When the Titans went their separate ways, Jung developed his own theory of how analysis cured. The person had to do more than come to understand himself: he had to discover what he could be . . . he had to create a sense of what he might become. This is what Spielrein explains to Freud in the film when they meet and he rejects it out of hand. But for Hampton, the transformative Jungian cure is the basis of his deeper argument and central to the underlying, more sophisticated narrative. Jung gives Spielrein the sense that she, “an insane patient,” can become a psychoanalyst in her own right. That sense of what she can become is her cure! Jung is very much her patient as well as her doctor, and she shows him what he can become. Their adulterous affair not only was good for her, but also it empowers him, unlocks his genius, and helps him break out of the straightjacket of conventional wisdom. Hampton’s Jung underlines this, telling Spielrein she was the most important love of his life. She gave him a sense of what he could become. They have cured each other and the illicit affair was part of that cure. With Wagner’s Siegfried’s Idyll playing in the background (Siegfried is the heroic offspring of the incestuous affair between Sigmund and Sieglinde in the Ring Cycle), Spielrein assures Jung that good things can come out of bad, that perhaps true creativity requires such boundary violations.
Jung’s therapy of “salvation,” as it is called by Philip Rieff, has captured the imagination of contemporary new wave psychology that embraces Jung’s mysticism. Jungians also claim credit for the spiritual element in all of the 12-step programs that play such an important role in contemporary therapeutic endeavors. But most American psychiatrists know almost nothing about Carl Jung. A Dangerous Method should spark their interest.
There is another mystical Jungian element that general audiences might not fully register. Jung believed that dreams (and particularly his own dreams) could be prophetic. In the last scene of the film, a pregnant Spielrein, now married to a “kind” Jewish doctor, visits Jung. He is troubled, not sleeping at night, and on the verge of his “nervous breakdown.” Spielrein was his guide and mistress on his first empowering journey, and Toni Wolff, another analysand and mistress, would steer him through his impending psychosis and help him record it in The Red Book. Spielrein extracts Jung’s confession about his new mistress whom she emphasizes is like her, an analysand and half Jewish. Neither agreeing nor disagreeing with Spielrein’s observation, he responds, “My wife is the foundation of my house, Toni perfumes the air.” He is no longer a monogamist; in fact, both women, like Spielrein, went on to be Jungian analysts and found a new identity sharing the great man’s life.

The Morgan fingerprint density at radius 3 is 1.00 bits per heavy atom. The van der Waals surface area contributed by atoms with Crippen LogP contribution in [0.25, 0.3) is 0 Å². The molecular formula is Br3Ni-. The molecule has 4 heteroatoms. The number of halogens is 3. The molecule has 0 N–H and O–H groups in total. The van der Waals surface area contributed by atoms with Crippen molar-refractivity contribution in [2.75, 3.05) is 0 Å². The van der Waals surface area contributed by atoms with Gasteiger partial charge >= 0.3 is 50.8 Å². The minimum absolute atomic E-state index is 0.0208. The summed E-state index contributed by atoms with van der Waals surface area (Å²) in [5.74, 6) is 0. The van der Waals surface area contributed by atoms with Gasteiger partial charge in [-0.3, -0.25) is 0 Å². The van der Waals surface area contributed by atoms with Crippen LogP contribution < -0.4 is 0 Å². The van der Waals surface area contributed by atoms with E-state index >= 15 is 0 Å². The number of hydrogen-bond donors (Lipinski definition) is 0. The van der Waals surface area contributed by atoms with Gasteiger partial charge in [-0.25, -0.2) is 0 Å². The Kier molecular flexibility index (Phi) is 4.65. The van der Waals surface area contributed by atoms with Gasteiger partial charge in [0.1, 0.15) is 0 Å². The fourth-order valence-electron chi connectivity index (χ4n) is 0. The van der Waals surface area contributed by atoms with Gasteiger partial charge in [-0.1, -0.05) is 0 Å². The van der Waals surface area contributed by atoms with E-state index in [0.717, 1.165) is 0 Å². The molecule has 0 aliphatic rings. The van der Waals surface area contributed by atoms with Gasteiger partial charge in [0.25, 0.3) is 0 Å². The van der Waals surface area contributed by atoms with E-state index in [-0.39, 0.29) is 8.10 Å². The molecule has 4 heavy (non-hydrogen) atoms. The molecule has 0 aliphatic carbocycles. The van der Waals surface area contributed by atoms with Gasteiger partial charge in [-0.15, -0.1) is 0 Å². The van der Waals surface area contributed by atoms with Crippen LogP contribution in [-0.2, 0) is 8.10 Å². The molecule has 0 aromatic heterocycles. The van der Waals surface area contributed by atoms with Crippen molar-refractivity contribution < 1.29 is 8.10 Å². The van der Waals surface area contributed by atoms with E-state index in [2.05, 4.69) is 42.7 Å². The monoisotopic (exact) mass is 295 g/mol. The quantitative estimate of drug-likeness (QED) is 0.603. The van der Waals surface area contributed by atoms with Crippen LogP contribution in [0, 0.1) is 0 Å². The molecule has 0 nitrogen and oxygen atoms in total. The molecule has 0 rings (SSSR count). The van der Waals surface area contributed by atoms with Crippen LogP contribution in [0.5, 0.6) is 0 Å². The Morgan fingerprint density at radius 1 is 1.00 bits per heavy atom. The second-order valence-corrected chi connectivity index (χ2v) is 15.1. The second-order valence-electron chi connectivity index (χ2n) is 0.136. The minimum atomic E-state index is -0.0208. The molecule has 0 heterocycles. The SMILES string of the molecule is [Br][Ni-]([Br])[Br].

Jung tells Spielrein the dream that is waking him at night. A flood is sweeping over Europe and it reaches Switzerland as an avalanche of blood. Spielrein asks him what the dream means; he answers that he doesn’t know unless “It’s about to happen.” It is 1913 and his dream on the eve of the First World War is prophecy. Hampton’s Jung is not just a genius: he is a divine.
I have said nothing about Viggo Mortensen’s Freud. Mortensen is an actor of great talent and charisma, and certainly on screen he is a match for Fassbender and his resemblance to Freud is uncanny. But speaking Hampton’s lines, his Freud is small-minded, reductive, doctrinaire, and manipulative. There is no sign of the mind that gave birth to the Interpretation of Dreams,the book that earned the real Jung’s unqualified admiration. Freud opened a road into the world of the unconscious that Jung traveled for the rest of his life, and where he found his archetypes.
The film does not have a happy ending, but for Sabina Spielrein and the “spirit” of Carl Jung it is a vindication. Other mental health professionals may well interpret this film quite differently, but anyone interested in psychoanalysis or analytical therapy owes it to himself or herself to see and discuss A Dangerous Method with colleagues.